Cyber security news for all


    Digital Shadows: Unveiling GTPDOOR, the Linux Phantom of Telecom Networks

    In the shadowy corridors of cyberspace, a new digital specter has emerged, casting a long shadow over the telecommunications realm. Dubbed GTPDOOR, this Linux-based malware has been crafted with precision to infiltrate the networks that skirt the edges of the GPRS Roaming Exchanges (GRX), a critical juncture in the world of mobile communications.

    At its core, GTPDOOR is an enigma, utilizing the GPRS Tunnelling Protocol (GTP) not just as a means of traversal but as its command-and-control (C2) lifeline. This strategic choice is no mere coincidence; it taps into the very heart of GPRS roaming, a service that ensures mobile users remain connected, even when they wander far from their home network’s embrace. Through the GRX, a digital bridge of sorts, roaming traffic flows freely, connecting visitors to their home turf via the GTP.

    The discovery of GTPDOOR came to light thanks to the keen eye of haxrob, a sentinel in the digital watchtower. Unearthing two distinct artifacts of this malware, originating from the distant lands of China and Italy, haxrob has linked this digital intruder to the shadowy collective known as LightBasin (or UNC1945), a name that echoes ominously through the halls of cybersecurity following CrowdStrike’s revelations in October 2021. LightBasin’s legacy is one of stealth and subterfuge, with a penchant for pilfering subscriber data and call records from the unsuspecting telecom sector.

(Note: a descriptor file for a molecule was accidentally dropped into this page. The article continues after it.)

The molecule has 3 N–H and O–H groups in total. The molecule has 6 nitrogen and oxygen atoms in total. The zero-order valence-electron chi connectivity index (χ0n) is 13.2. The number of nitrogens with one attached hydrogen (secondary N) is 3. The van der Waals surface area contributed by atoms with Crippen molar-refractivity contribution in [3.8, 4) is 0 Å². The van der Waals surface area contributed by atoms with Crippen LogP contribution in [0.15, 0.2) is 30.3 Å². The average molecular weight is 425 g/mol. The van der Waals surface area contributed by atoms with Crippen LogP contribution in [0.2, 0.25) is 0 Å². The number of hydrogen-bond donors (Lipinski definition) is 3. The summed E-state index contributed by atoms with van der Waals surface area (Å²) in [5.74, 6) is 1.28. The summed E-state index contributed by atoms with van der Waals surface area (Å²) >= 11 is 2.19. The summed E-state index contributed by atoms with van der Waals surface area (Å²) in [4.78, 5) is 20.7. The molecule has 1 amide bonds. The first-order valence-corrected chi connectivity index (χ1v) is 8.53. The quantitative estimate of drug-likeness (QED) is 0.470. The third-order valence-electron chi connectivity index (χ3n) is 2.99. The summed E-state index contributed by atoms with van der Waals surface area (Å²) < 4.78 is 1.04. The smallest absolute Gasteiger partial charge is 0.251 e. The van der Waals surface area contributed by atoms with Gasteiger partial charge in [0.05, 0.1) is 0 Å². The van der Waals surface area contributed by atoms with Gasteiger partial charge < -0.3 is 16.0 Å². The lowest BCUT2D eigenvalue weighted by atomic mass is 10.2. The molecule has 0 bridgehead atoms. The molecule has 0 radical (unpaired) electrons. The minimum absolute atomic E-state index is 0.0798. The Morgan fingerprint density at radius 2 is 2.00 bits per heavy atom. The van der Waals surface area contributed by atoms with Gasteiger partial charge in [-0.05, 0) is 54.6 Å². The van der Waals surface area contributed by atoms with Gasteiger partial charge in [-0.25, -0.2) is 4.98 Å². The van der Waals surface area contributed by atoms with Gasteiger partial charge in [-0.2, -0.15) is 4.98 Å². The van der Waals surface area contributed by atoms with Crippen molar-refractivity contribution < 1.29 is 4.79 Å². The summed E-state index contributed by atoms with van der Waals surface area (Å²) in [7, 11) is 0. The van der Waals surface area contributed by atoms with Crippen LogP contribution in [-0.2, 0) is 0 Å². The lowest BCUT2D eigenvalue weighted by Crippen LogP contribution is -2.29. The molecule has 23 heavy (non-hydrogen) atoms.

Upon activation, GTPDOOR reveals its cunning nature. It adopts a chameleon-like guise, masquerading as ‘[syslog]’, a benign process, thereby evading the prying eyes of system administrators. Its modus operandi involves silencing the echoes of child processes and crafting a raw socket—a digital ear, if you will—attuned to the whispers of UDP messages that caress the network’s interfaces.

    But the true sorcery of GTPDOOR lies in its ability to beckon its masters through a unique incantation: a GTP-C Echo Request message, imbued with a malicious payload. This digital spell serves as a bridge, carrying commands across the ether to be executed in the shadows of the infected host, with the results spirited away to the remote conjurer.

    Moreover, GTPDOOR harbors a secret handshake, a covert signal that can be broadcast from the beyond, enticing a response with but a TCP packet sent to any port. The malware, ever vigilant, responds with an empty packet, a silent nod indicating whether the coast is clear.

    Thus, GTPDOOR stands sentinel on the compromised bastions that graze the GRX network, a silent guardian in the service of its unseen masters, facilitating a shadowy dialogue between the worlds of telecommunication.

    Recent Articles

    Related Stories